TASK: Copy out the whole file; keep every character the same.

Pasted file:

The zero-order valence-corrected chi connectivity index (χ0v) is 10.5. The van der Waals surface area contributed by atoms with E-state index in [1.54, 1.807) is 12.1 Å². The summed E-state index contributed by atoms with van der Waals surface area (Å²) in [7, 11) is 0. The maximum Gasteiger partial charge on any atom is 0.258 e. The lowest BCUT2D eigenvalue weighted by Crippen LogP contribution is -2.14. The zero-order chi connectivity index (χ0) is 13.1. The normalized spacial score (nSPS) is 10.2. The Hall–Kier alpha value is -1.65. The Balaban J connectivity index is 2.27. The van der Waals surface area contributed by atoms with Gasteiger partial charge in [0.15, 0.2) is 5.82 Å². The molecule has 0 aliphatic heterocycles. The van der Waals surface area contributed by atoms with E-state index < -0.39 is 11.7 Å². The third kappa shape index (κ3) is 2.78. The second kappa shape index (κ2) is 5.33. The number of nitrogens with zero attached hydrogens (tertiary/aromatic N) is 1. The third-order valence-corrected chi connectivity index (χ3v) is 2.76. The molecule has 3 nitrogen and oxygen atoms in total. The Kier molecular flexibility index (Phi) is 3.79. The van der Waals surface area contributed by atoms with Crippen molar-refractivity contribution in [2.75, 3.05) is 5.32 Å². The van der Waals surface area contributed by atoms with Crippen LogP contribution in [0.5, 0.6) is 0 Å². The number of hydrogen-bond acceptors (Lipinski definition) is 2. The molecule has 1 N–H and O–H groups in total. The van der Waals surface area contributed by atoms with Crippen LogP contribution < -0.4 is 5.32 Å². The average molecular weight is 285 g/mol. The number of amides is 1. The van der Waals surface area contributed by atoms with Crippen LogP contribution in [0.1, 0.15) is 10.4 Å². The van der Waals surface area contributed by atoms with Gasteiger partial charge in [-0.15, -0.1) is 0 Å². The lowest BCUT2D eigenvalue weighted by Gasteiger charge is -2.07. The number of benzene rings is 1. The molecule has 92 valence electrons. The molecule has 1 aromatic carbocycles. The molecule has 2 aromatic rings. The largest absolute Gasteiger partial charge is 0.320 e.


The zero-order valence-corrected chi connectivity index (χ0v) is 10.5. The van der Waals surface area contributed by atoms with E-state index in [1.54, 1.807) is 12.1 Å². The summed E-state index contributed by atoms with van der Waals surface area (Å²) in [7, 11) is 0. The maximum Gasteiger partial charge on any atom is 0.258 e. The lowest BCUT2D eigenvalue weighted by Crippen LogP contribution is -2.14. The zero-order chi connectivity index (χ0) is 13.1. The normalized spacial score (nSPS) is 10.2. The Hall–Kier alpha value is -1.65. The Balaban J connectivity index is 2.27. The van der Waals surface area contributed by atoms with Gasteiger partial charge in [0.15, 0.2) is 5.82 Å². The molecule has 0 aliphatic heterocycles. The van der Waals surface area contributed by atoms with E-state index < -0.39 is 11.7 Å². The third kappa shape index (κ3) is 2.78. The second kappa shape index (κ2) is 5.33. The number of nitrogens with zero attached hydrogens (tertiary/aromatic N) is 1. The third-order valence-corrected chi connectivity index (χ3v) is 2.76. The molecule has 3 nitrogen and oxygen atoms in total. The Kier molecular flexibility index (Phi) is 3.79. The van der Waals surface area contributed by atoms with Crippen molar-refractivity contribution in [2.75, 3.05) is 5.32 Å². The van der Waals surface area contributed by atoms with Crippen LogP contribution in [0.5, 0.6) is 0 Å². The number of hydrogen-bond acceptors (Lipinski definition) is 2. The molecule has 1 N–H and O–H groups in total. The van der Waals surface area contributed by atoms with Crippen LogP contribution < -0.4 is 5.32 Å². The average molecular weight is 285 g/mol. The number of amides is 1. The van der Waals surface area contributed by atoms with Crippen LogP contribution in [0.1, 0.15) is 10.4 Å². The van der Waals surface area contributed by atoms with Gasteiger partial charge in [-0.15, -0.1) is 0 Å². The lowest BCUT2D eigenvalue weighted by Gasteiger charge is -2.07. The number of benzene rings is 1. The molecule has 92 valence electrons. The molecule has 1 aromatic carbocycles. The molecule has 2 aromatic rings. The largest absolute Gasteiger partial charge is 0.320 e.